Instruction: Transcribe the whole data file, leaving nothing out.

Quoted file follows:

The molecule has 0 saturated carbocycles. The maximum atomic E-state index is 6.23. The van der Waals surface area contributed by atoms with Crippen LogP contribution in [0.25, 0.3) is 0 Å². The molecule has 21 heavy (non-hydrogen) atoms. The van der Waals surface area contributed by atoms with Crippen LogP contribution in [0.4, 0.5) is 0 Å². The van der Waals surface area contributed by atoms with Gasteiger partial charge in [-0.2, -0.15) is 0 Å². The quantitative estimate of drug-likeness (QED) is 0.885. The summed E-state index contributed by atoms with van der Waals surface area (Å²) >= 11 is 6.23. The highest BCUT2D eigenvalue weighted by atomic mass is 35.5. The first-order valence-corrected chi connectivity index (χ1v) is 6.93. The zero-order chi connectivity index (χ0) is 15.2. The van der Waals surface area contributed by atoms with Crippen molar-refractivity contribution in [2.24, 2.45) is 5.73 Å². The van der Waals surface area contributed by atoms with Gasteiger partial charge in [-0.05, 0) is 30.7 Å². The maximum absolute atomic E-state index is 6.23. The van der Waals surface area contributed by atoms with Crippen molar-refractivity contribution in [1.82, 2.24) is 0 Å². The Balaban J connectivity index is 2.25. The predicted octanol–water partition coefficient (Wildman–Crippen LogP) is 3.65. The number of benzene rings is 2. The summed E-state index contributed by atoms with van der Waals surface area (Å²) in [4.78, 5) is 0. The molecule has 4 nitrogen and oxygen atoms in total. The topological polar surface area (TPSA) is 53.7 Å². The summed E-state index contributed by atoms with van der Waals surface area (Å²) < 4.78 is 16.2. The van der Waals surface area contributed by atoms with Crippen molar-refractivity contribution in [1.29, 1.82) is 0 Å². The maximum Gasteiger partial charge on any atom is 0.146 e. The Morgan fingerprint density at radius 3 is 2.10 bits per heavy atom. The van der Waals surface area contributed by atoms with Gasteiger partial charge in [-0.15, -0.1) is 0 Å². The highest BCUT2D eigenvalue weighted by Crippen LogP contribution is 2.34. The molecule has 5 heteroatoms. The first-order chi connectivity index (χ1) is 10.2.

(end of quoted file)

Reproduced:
The molecule has 0 saturated carbocycles. The maximum atomic E-state index is 6.23. The van der Waals surface area contributed by atoms with Crippen LogP contribution in [0.25, 0.3) is 0 Å². The molecule has 21 heavy (non-hydrogen) atoms. The van der Waals surface area contributed by atoms with Crippen LogP contribution in [0.4, 0.5) is 0 Å². The van der Waals surface area contributed by atoms with Gasteiger partial charge in [-0.2, -0.15) is 0 Å². The quantitative estimate of drug-likeness (QED) is 0.885. The summed E-state index contributed by atoms with van der Waals surface area (Å²) >= 11 is 6.23. The highest BCUT2D eigenvalue weighted by atomic mass is 35.5. The first-order valence-corrected chi connectivity index (χ1v) is 6.93. The zero-order chi connectivity index (χ0) is 15.2. The van der Waals surface area contributed by atoms with Crippen molar-refractivity contribution in [2.24, 2.45) is 5.73 Å². The van der Waals surface area contributed by atoms with Gasteiger partial charge in [-0.05, 0) is 30.7 Å². The maximum absolute atomic E-state index is 6.23. The van der Waals surface area contributed by atoms with Crippen molar-refractivity contribution in [1.82, 2.24) is 0 Å². The Balaban J connectivity index is 2.25. The predicted octanol–water partition coefficient (Wildman–Crippen LogP) is 3.65. The number of benzene rings is 2. The summed E-state index contributed by atoms with van der Waals surface area (Å²) in [4.78, 5) is 0. The molecule has 4 nitrogen and oxygen atoms in total. The topological polar surface area (TPSA) is 53.7 Å². The summed E-state index contributed by atoms with van der Waals surface area (Å²) < 4.78 is 16.2. The van der Waals surface area contributed by atoms with Crippen molar-refractivity contribution in [1.29, 1.82) is 0 Å². The maximum Gasteiger partial charge on any atom is 0.146 e. The Morgan fingerprint density at radius 3 is 2.10 bits per heavy atom. The van der Waals surface area contributed by atoms with Gasteiger partial charge in [-0.15, -0.1) is 0 Å². The highest BCUT2D eigenvalue weighted by Crippen LogP contribution is 2.34. The molecule has 5 heteroatoms. The first-order chi connectivity index (χ1) is 10.2.